8 Quotes About Endings, Happy or Otherwise

Photo via Wikimedia Commons

Endings are built into our love of reading: every book has one, and it’s the author’s choice whether to leave us exhilarated, devastated, or grasping at something that remains (perhaps forever) out of reach.

Sad as it can be to finish, there’s also an undeniable feeling of accomplishment – and perhaps the desire to share experience with others who’ve made the same journey. There’s this too: technically, the ending is just the point when you can start the book all over again, this time riding side-by-side with the author, knowing every detail that was a mystery to you before.

The following authors had these words to share on the subject of last words. As long as we’re still reading them, has anything really come to an end?

Graham Greene, The End of the Affair, 1951
“A story has no beginning or end: arbitrarily one chooses that moment of experience from which to look back or from which to look ahead.”

Louisa May Alcott, Little Women, 1861
“I keep turning over new leaves, and spoiling them, as I used to spoil my copybooks; and I make so many beginnings there never will be an end.”

J.R.R. Tolkien, The Return of the King, 1955
“End? No, the journey doesn’t end here. Death is just another path. One that we all must take.”

Daphne du Maurier, Rebecca, 1938
“Every moment was a precious thing, having in it the essence of finality.”

Michelle Obama, Becoming, 2018
“For me, becoming isn’t about arriving somewhere or achieving a certain aim. I see it instead as forward motion, a means of evolving, a way to reach continuously toward a better self. The journey doesn’t end.”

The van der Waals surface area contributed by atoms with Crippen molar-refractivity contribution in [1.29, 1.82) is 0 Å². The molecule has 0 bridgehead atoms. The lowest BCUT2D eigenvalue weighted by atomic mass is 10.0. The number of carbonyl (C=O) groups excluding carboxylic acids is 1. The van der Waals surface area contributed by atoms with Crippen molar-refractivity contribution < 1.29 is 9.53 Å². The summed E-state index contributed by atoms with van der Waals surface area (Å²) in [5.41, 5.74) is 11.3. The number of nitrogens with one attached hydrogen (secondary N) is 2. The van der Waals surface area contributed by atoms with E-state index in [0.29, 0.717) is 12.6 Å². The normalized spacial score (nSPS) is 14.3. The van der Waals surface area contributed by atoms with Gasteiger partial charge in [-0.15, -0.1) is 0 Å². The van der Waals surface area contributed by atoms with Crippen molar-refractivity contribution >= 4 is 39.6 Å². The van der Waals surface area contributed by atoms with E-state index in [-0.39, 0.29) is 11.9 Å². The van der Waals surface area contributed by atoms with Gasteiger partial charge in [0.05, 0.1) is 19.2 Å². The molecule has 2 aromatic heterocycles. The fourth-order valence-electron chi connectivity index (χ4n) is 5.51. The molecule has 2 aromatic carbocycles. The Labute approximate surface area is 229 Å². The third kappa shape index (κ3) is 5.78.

Karen Tei Yamashita, Tropic of Orange, 1997
“Just cuz you get to the end doesn’t mean you know what happened.”

Stephen King, End of Watch, 2016
“You play the game to the end. That’s how it works; play to the end.”

Paul Auster, In the Country of Last Things, 1987
“The closer you come to the end, the more there is to say.”

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‘JUSTICE’ Is Merriam-Webster’s 2018 Word Of The Year

justice-2060093_1280

Photo by WilliamCho on Pixabay

The dictionary publisher says the word justice is used in phrases such as racial justice, social justice and obstruction of justice — which has its own, popular entry.

December 17, 2018, first appearing on Books : NPR

 

Our 25 Favorite Closing Lines in Literature

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“There is no such thing as a happy ending. I never met a single one to equal to ‘Once upon a time.’ Endings are heartless. Ending is just another word for goodbye.” — Stephen King